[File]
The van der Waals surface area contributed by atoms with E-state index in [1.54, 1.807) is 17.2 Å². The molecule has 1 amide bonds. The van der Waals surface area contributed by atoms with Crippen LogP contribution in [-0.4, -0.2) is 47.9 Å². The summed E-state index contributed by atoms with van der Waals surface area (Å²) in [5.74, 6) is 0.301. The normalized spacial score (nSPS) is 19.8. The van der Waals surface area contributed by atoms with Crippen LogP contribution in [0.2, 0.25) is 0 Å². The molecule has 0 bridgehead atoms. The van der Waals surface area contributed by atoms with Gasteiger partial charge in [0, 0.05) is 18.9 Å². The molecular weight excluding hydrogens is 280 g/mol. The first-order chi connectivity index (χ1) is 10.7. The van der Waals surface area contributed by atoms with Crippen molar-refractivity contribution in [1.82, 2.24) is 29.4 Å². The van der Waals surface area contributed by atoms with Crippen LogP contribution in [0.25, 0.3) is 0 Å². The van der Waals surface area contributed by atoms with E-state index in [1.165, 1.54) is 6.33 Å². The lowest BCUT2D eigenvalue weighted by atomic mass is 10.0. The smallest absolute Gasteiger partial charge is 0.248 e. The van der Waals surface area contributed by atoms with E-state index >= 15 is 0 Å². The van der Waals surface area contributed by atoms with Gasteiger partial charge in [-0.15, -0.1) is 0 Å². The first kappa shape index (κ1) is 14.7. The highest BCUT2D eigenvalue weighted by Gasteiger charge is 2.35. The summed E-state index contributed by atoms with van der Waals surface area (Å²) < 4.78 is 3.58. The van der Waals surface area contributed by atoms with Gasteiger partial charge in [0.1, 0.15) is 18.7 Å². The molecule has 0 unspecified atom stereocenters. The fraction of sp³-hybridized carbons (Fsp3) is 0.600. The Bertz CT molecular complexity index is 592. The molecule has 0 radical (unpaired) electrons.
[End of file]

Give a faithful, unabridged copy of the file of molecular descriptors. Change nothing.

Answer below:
The van der Waals surface area contributed by atoms with E-state index in [1.54, 1.807) is 17.2 Å². The molecule has 1 amide bonds. The van der Waals surface area contributed by atoms with Crippen LogP contribution in [-0.4, -0.2) is 47.9 Å². The summed E-state index contributed by atoms with van der Waals surface area (Å²) in [5.74, 6) is 0.301. The normalized spacial score (nSPS) is 19.8. The van der Waals surface area contributed by atoms with Crippen LogP contribution in [0.2, 0.25) is 0 Å². The molecule has 0 bridgehead atoms. The van der Waals surface area contributed by atoms with Gasteiger partial charge in [0, 0.05) is 18.9 Å². The molecular weight excluding hydrogens is 280 g/mol. The first-order chi connectivity index (χ1) is 10.7. The van der Waals surface area contributed by atoms with Crippen molar-refractivity contribution in [1.82, 2.24) is 29.4 Å². The van der Waals surface area contributed by atoms with Crippen LogP contribution in [0.25, 0.3) is 0 Å². The van der Waals surface area contributed by atoms with E-state index in [1.165, 1.54) is 6.33 Å². The lowest BCUT2D eigenvalue weighted by atomic mass is 10.0. The smallest absolute Gasteiger partial charge is 0.248 e. The van der Waals surface area contributed by atoms with E-state index >= 15 is 0 Å². The van der Waals surface area contributed by atoms with Gasteiger partial charge in [-0.15, -0.1) is 0 Å². The first kappa shape index (κ1) is 14.7. The highest BCUT2D eigenvalue weighted by Gasteiger charge is 2.35. The summed E-state index contributed by atoms with van der Waals surface area (Å²) < 4.78 is 3.58. The van der Waals surface area contributed by atoms with Gasteiger partial charge in [0.1, 0.15) is 18.7 Å². The molecule has 0 unspecified atom stereocenters. The fraction of sp³-hybridized carbons (Fsp3) is 0.600. The Bertz CT molecular complexity index is 592. The molecule has 0 radical (unpaired) electrons.